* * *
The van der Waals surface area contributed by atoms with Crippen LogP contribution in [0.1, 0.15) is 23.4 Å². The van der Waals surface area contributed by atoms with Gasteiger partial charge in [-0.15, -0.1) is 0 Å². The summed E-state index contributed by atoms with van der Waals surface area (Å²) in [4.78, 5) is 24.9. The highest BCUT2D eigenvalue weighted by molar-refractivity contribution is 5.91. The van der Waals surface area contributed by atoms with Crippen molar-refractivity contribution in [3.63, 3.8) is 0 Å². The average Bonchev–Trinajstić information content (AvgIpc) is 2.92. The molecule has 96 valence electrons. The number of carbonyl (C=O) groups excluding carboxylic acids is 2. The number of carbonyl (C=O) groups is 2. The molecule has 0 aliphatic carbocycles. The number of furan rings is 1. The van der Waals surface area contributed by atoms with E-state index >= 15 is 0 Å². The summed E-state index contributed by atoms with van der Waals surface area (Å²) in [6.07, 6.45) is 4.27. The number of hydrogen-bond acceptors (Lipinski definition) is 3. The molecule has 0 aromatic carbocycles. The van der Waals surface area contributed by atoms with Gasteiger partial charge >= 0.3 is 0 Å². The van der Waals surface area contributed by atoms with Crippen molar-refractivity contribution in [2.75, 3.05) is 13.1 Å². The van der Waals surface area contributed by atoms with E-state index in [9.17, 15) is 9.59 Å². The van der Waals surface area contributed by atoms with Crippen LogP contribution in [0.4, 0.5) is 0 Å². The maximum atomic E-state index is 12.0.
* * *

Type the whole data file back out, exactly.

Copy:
The van der Waals surface area contributed by atoms with Crippen LogP contribution in [0.1, 0.15) is 23.4 Å². The van der Waals surface area contributed by atoms with Gasteiger partial charge in [-0.15, -0.1) is 0 Å². The summed E-state index contributed by atoms with van der Waals surface area (Å²) in [4.78, 5) is 24.9. The highest BCUT2D eigenvalue weighted by molar-refractivity contribution is 5.91. The van der Waals surface area contributed by atoms with Crippen molar-refractivity contribution in [3.63, 3.8) is 0 Å². The average Bonchev–Trinajstić information content (AvgIpc) is 2.92. The molecule has 96 valence electrons. The number of carbonyl (C=O) groups excluding carboxylic acids is 2. The number of carbonyl (C=O) groups is 2. The molecule has 0 aliphatic carbocycles. The number of furan rings is 1. The van der Waals surface area contributed by atoms with E-state index >= 15 is 0 Å². The summed E-state index contributed by atoms with van der Waals surface area (Å²) in [6.07, 6.45) is 4.27. The number of hydrogen-bond acceptors (Lipinski definition) is 3. The molecule has 0 aromatic carbocycles. The van der Waals surface area contributed by atoms with Gasteiger partial charge >= 0.3 is 0 Å². The van der Waals surface area contributed by atoms with Crippen molar-refractivity contribution in [2.75, 3.05) is 13.1 Å². The van der Waals surface area contributed by atoms with E-state index in [9.17, 15) is 9.59 Å². The van der Waals surface area contributed by atoms with Crippen LogP contribution in [0.4, 0.5) is 0 Å². The maximum atomic E-state index is 12.0.